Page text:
As we inched along this past Sunday night in the security line in what seemed like an endless corridor at Logan Boston Airport, my wife Jan tweeted our frustration on her cell phone.
Not a major crisis, mind you. Nevertheless, a communications professional somewhere was monitoring comments and responded within a minute or two with a tweet apologizing for the delay as the airport takes great pride in partnering with TSA to ensure efficient screening, with must faster lines. Jan tweeted a thanks for the response, but that given our experience they might want to adjust their average wait times on the airport website.
We learned in a follow-up tweet from one of Jan’s Twitter followers that our delay was caused because one of only three lanes was closed to passengers to instead scan a major delivery of beverages to the concourse. “Product before people, always,” she wrote. Hardly what you want people to be tweeting about your company.
As we inched along, eventually making our flight with minutes to spare, we became part of increasingly educated though still somewhat frustrated mass of customers of the airport and the TSA. And, somewhere in our digital universe, a communications professional who could have been halfway around the world was able to monitor and address a small frustration.
Although he couldn’t do anything to get us to our flight faster, it did help to know someone was listening and responding.
Before the growth of social media, customer frustrations were vented by writing a letter, sending an email, or complaining in person to whomever was in charge. Or in most cases not voiced at all. The customer just went elsewhere.
Now, any customer at any moment can smudge an otherwise sterling reputation of the largest or smallest business in America.
Businesses – and PR firms – are playing a constant game of defense, tracking comments across an array of new electronic platforms exploding across our increasingly digital world.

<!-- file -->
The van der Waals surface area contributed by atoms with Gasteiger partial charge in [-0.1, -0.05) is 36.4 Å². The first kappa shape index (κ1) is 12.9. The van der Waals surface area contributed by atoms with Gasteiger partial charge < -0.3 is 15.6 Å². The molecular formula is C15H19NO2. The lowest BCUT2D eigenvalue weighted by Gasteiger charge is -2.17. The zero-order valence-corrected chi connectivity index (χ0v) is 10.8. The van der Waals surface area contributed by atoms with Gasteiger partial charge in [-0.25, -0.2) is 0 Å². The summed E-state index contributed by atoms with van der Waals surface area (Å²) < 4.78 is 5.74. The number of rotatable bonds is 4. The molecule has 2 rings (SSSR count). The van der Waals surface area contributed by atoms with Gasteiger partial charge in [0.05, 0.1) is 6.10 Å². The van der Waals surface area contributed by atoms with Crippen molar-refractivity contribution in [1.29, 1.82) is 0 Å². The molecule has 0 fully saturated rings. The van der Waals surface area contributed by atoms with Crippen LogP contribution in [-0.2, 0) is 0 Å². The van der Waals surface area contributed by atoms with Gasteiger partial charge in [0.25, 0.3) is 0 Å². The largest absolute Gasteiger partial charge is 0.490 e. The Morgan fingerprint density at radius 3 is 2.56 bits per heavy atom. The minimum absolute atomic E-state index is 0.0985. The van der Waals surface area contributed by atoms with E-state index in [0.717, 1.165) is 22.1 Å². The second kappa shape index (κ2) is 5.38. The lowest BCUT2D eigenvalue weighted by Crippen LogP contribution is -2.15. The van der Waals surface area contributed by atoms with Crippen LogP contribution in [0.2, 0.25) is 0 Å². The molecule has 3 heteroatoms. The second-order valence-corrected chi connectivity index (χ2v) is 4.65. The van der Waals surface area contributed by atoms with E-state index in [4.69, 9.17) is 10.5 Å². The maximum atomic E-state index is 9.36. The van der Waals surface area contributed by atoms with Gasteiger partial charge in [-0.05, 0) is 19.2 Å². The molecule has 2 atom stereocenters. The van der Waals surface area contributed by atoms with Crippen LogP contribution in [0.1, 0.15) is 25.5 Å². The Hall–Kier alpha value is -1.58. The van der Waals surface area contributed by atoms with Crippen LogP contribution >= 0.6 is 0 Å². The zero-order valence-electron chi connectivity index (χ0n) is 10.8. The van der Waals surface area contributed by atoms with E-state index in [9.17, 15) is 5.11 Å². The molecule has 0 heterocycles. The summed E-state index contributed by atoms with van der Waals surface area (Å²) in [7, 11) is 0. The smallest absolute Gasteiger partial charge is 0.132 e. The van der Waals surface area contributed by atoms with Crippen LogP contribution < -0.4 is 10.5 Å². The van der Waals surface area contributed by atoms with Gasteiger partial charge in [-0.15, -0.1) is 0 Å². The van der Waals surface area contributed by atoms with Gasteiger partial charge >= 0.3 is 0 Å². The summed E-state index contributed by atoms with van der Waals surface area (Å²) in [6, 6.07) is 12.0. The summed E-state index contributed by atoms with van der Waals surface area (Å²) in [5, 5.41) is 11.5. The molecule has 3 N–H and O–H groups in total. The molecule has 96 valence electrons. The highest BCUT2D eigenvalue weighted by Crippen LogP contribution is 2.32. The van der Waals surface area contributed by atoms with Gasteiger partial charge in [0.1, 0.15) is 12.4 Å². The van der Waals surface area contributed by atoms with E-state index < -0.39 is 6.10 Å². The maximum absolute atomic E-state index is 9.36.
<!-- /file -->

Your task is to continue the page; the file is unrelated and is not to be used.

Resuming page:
Many of us remember – or my younger employees have at least studied in PR class – the 1982 Johnson & Johnson CEO who managed the Tylenol crisis so well, pulling all the tablets off the shelves to ensure safety. What we forget is his heralded response came six days after the news reports of customer deaths first hit newspapers and TV. In today’s world, the barrage of social media during that interim would have ensured that Tylenol – and perhaps corporate parent Johnson & Johnson – would have suffered a fatal blow to their brands if they took a fraction of that time to respond.
At Schroder PR, we not only have to constantly monitor comments from the customers of our clients as they post comments across the Internet, we have to ensure we respond quickly and properly. And, thankfully, our clients are increasingly asking us to work ahead of time, training their personnel on how to respond to a crisis – before it ever happens.
This week Jan went to our new bank, Chase, and was surprised that they were open on Columbus Day and once again provided friendly, fast service. As soon as she got in the car she tweeted, “Love Chase Bank! Everyone so friendly, great online banking, even open on Columbus Day.”
She got a response to that too. “Thanks for the shout out! Let us know if you need assistance.”
The people you do business with may be writing about your company right now — good and bad. The good news is that your business has an opportunity to respond quickly and potentially save customers or clients if they are having an issue. Or build on a good relationship if they are writing positive things. Both are fantastic opportunities we didn’t have before the age of social media.
– Chris Schroder